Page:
The mystery is an intriguing one but, whether due to a lack of evidence that Cruz was able to gather or due to a lack of archival footage available featuring Johnson, the film begins to shift away from Johnson shortly after establishing it. It doesn't abandon Johnson - even in her absence it finds a way to weave the impact that Johnson had on the people around her into the story - but, for a film called The Death and Life of Marsha P. Johnson it really doesn't tell us much about her life and it cannot tell us much about her death. To a degree this is a bit disappointing, particularly if the film's set up leaves you expecting a true crime whodunnit, but France finds a way to work with what he has available to him to make a film that digs deep in a different way. Part of that is through the inclusion of a subplot about the murder of Islan Nettles, a trans woman beaten to death by a man who will plead the "panic defense" at trial and end up sentenced to only 12 years for manslaughter. As Cruz seeks to get further resources for her investigation into Johnson's death, a co-worker points out that their funding is limited and wonders if they should focus their resources more on the people who can be helped in the here and now. The argument is not that Johnson does not deserve justice; it's simply a practical observation that if there's time and money to be spent, it's the vulnerable people who are still alive who ought to be the priority.
The other part of that is through Sylvia Rivera, through whom the film finds a literal voice for its most salient points. Like Johnson, Rivera was a participant at the Stonewall riots and a major figure in the activism that followed. Unlike Johnson, who is universally described as joyful figure, Rivera's relationship with the community around her is depicted as being more fraught. In footage from a 1973 gay rights rally, Rivera angrily denounces the crowd (which has been booing her since she got on stage) for its exclusion and erasure of the trans part of the community. Trans people were on the front lines of the movement and when they fought, they fought for everyone but when they need help, the rest of the community turns its backs, unwilling to sacrifice for them the way that they have sacrificed for everyone else. It is a painful scene in which Rivera, hurt and angry, calls the crowd out for leaning back on the privilege that being "white middle-class" affords them and it's all the more searing for how much what she says remains true. In the present day activists lament that the rest of the community isn't coming out to demand justice for Islan Nettles, leaving trans part of the community to do all the heavy lifting alone. A minority within a minority, misunderstood, feared, and ignored, watching while things get better for everyone else but remain much the same for them. If the film cannot solve the mystery of Johnson's death, it can at least shine a light on the failure of the gay and allied community to stand up for the segment of the population most vulnerable to violence.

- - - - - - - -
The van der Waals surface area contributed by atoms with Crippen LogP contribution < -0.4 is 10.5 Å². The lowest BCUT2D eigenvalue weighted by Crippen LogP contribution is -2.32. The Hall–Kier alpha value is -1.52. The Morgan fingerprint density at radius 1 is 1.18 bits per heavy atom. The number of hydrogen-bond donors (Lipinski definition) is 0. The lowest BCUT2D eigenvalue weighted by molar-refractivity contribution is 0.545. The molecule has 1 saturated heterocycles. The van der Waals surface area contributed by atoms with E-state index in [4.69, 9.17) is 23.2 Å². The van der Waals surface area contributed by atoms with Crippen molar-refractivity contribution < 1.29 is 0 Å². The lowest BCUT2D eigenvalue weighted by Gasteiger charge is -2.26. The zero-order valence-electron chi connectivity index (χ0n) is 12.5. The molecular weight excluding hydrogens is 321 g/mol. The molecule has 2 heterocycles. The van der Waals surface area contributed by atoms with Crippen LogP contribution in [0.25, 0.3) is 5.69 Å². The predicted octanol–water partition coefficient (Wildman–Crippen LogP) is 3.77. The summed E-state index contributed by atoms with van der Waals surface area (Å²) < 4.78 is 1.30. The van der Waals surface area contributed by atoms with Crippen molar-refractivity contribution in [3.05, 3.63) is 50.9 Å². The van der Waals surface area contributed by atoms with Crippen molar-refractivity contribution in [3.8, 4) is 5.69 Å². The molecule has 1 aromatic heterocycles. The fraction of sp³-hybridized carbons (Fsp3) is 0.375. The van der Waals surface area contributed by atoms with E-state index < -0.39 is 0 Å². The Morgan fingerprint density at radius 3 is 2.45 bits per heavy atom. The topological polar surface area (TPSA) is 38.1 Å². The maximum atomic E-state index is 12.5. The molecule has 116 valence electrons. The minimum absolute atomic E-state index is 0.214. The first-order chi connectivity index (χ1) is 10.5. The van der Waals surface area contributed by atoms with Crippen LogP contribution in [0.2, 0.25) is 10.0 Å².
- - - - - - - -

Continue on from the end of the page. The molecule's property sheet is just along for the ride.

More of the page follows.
The film's exploration of Rivera and her life is so interesting that it's enough to wish for an entire documentary devoted simply to her. A founder (with Johnson) of STAR (Street Transvestites Action Revolutionaries), an organization devoted to trans rights which would also open STAR house to shelter homeless trans people, Rivera would eventually end up homeless herself after falling into alcoholism and then find her way back to the community that had shunned her and which she had excoriated in turn. Rivera (who died in 2002 and only appears in archival footage) is a deeply compelling character who ends up holding the center of a sizable portion of the film, even though Johnson is the one who provides it with its title. Ultimately, though, The Death and Life of Marsha P. Johnson isn't about any one person, but about something much bigger than that and in that respect it's a piece of cinema activism that works very well.